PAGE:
Ethics, decisions and patient-centred care: Workshop

Semester 2, 2017

Objectives

  1. Apply a model for ethical decision-making in pharmacy
  2. Be able to identify a patient-centred approach to pharmacy practice, and provide its ethical justification
  3. Be able to identify the ethical aspects of a decision
  4. Be able to make a decision and justify that decision with reference to ethical theories, standards of professional practice and/or published cases.

System 1 and System 2 example

Program A or B

Imagine Brisbane is about to be exposed to a new virus, which is expected to kill 600 people.1

Two alternative programs to combat the disease will bring about the following consequences

If Program A is adopted, 200 people will be saved.

If Program B is adopted, there is a one-third probability that 600 people will be saved and a two-thirds probability that no people will be saved.

Write down which program you would choose.

Program C or D

Imagine Brisbane is about to be exposed to a new virus, which is expected to kill 600 people.

Two alternative programs to combat the disease will bring about the following consequences

If Program C is adopted, 400 people will die.

If Program D is adopted, there is a one-third probability that nobody will die and a two-thirds probability that 600 people will die.

Write down which program you would choose.

Case 1: Responsibility and patient care

Samara Aktari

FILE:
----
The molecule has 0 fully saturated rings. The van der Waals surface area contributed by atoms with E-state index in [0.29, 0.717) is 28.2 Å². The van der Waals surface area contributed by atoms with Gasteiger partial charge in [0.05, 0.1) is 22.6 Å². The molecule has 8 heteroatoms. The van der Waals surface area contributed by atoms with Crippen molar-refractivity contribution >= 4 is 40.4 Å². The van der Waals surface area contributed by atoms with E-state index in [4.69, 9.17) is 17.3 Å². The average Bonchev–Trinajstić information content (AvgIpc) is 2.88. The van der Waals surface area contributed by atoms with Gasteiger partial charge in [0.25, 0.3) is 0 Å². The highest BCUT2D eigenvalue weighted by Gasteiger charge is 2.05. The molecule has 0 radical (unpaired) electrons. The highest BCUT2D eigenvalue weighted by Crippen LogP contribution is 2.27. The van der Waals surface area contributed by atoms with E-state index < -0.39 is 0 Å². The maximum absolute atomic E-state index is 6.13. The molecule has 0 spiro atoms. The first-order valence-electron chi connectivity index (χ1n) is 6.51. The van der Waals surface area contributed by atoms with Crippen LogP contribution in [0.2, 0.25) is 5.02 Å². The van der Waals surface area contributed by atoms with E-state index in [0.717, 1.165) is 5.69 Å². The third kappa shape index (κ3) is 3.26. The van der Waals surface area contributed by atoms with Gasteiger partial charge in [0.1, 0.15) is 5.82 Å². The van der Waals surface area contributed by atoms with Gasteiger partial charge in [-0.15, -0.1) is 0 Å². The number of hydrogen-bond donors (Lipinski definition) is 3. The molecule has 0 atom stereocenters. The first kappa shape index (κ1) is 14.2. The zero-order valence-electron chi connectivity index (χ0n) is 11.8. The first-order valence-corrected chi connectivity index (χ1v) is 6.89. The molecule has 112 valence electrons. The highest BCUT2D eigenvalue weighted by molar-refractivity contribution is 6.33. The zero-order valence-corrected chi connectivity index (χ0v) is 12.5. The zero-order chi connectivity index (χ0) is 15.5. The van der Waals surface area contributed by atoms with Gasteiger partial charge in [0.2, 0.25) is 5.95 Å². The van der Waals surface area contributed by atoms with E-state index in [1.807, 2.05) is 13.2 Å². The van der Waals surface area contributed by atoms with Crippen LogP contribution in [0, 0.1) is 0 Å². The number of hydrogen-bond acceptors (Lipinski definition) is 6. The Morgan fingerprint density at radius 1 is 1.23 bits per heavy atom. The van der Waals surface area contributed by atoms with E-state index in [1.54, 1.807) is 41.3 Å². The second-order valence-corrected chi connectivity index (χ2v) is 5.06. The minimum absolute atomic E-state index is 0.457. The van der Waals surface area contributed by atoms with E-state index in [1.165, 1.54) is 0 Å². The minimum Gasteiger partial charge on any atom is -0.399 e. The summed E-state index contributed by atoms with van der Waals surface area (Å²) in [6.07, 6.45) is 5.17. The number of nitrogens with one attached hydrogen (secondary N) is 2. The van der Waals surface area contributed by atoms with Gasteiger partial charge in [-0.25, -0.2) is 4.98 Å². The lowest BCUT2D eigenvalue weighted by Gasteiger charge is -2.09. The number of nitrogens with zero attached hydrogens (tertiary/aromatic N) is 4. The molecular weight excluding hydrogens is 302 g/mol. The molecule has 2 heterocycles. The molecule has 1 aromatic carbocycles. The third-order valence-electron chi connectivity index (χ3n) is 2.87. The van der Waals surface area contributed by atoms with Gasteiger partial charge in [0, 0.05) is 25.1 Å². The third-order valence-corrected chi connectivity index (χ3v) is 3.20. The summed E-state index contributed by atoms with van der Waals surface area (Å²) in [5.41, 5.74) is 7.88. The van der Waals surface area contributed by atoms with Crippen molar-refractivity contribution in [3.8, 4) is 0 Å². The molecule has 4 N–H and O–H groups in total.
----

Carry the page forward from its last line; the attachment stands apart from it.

Samara Aktari is a regular customer in your pharmacy.

Samara is 35 and dotes on her three children, aged 11, 10 and 7.

Samara suffers regular migraines and depression. Samara presents to the pharmacy with a prescription for the following treatments

  1. Nitrazepam 5mg 25, “Take mdu”
  2. Mersyndol Forte 20, “Take mdu”
  3. Tramadol SR 200mg 10, “1 d”

Some background information

You have some concerns regarding her medication use. Samara uses quite a few pain medications, and seems to rely on benzodiazepines for sleep and anxiety. However:

Samara’s recent dispensing history

Dispensed Drug Dose
14/08/2017 Amitriptyline Tablets 50mg, 50 1 n mdu
14/08/2017 Tramadol SR 200mg, 10 1 d
14/08/2017 Mersyndol Forte 20 1–2 tds prn
11/08/2017 Zolpidem 10mg, 14 1 n mdu
11/08/2017 Tramadol SR 200mg, 10 1 d
7/08/2017 Amitriptyline Tablets 50mg, 50 1 n mdu
7/08/2017 Mersyndol Forte 20 1–2 tds prn
7/08/2017 Diazepam Tablet 5mg, 50 1 d mdu
5/08/2017 Tramadol SR 200mg, 10 1d
30/07/2017 Tramadol SR 200mg, 10 mdu
28/07/2017 Amitriptyline Tablets 50mg, 50 mdu
28/07/2017 Mersyndol Forte 20 1–2 tds prn
28/07/2017 Nitrazepam Tablet 5mg, 25 1 d prn
24/07/2017 Tramadol SR 200mg, 10 1d

Samara’s dispensing history looks much like this for the past 2–3 years. That said, there has been an increase in the frequency and dosage of her medicines in the past 2–3 months.

Today’s date: 18/8/2017.

Task

Are there any ethical issues in dispensing Samara’s medications?

Will you dispense Samara’s medications?

A model for ethical decision-making

  1. Identify the problem and possible consequences of the problem
    • What facts are available?
    • What facts are still required?
    • What is the ethical problem? (Is there a conflict between two or more guiding principles?)
    • What harms are you concerned about? Who is affected?
  2. Identify relevant law and professional standards that apply to the case